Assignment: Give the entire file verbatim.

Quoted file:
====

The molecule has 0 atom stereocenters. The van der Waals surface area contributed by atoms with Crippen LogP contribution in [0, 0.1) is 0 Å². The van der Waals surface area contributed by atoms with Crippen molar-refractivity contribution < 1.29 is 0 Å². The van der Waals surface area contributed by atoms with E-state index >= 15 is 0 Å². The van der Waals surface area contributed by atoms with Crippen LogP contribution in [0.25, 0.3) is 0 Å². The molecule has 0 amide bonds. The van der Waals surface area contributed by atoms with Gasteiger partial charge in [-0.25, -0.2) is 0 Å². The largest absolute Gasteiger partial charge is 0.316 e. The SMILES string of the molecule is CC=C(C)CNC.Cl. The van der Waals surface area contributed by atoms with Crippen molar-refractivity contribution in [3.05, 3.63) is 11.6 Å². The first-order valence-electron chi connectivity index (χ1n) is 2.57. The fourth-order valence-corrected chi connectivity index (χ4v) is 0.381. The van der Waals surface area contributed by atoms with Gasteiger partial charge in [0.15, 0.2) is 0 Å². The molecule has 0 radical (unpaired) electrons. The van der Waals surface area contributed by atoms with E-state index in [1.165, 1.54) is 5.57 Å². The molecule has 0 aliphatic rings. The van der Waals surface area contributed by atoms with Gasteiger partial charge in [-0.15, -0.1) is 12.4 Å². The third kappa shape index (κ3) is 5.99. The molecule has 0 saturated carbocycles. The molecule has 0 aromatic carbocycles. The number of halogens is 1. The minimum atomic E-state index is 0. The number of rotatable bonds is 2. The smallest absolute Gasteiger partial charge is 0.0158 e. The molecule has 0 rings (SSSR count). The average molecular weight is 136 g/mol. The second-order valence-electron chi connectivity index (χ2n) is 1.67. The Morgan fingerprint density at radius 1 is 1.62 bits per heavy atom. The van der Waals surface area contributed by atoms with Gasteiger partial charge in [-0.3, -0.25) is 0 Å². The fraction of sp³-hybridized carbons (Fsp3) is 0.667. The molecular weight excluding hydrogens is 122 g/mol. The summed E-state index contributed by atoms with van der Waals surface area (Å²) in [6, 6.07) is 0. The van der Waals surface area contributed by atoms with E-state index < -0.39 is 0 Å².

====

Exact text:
The molecule has 0 atom stereocenters. The van der Waals surface area contributed by atoms with Crippen LogP contribution in [0, 0.1) is 0 Å². The van der Waals surface area contributed by atoms with Crippen molar-refractivity contribution < 1.29 is 0 Å². The van der Waals surface area contributed by atoms with E-state index >= 15 is 0 Å². The van der Waals surface area contributed by atoms with Crippen LogP contribution in [0.25, 0.3) is 0 Å². The molecule has 0 amide bonds. The van der Waals surface area contributed by atoms with Gasteiger partial charge in [-0.25, -0.2) is 0 Å². The largest absolute Gasteiger partial charge is 0.316 e. The SMILES string of the molecule is CC=C(C)CNC.Cl. The van der Waals surface area contributed by atoms with Crippen molar-refractivity contribution in [3.05, 3.63) is 11.6 Å². The first-order valence-electron chi connectivity index (χ1n) is 2.57. The fourth-order valence-corrected chi connectivity index (χ4v) is 0.381. The van der Waals surface area contributed by atoms with Gasteiger partial charge in [0.15, 0.2) is 0 Å². The molecule has 0 radical (unpaired) electrons. The van der Waals surface area contributed by atoms with E-state index in [1.165, 1.54) is 5.57 Å². The molecule has 0 aliphatic rings. The van der Waals surface area contributed by atoms with Gasteiger partial charge in [-0.15, -0.1) is 12.4 Å². The third kappa shape index (κ3) is 5.99. The molecule has 0 saturated carbocycles. The molecule has 0 aromatic carbocycles. The number of halogens is 1. The minimum atomic E-state index is 0. The number of rotatable bonds is 2. The smallest absolute Gasteiger partial charge is 0.0158 e. The molecule has 0 rings (SSSR count). The average molecular weight is 136 g/mol. The second-order valence-electron chi connectivity index (χ2n) is 1.67. The Morgan fingerprint density at radius 1 is 1.62 bits per heavy atom. The van der Waals surface area contributed by atoms with Gasteiger partial charge in [-0.3, -0.25) is 0 Å². The fraction of sp³-hybridized carbons (Fsp3) is 0.667. The molecular weight excluding hydrogens is 122 g/mol. The summed E-state index contributed by atoms with van der Waals surface area (Å²) in [6, 6.07) is 0. The van der Waals surface area contributed by atoms with E-state index < -0.39 is 0 Å².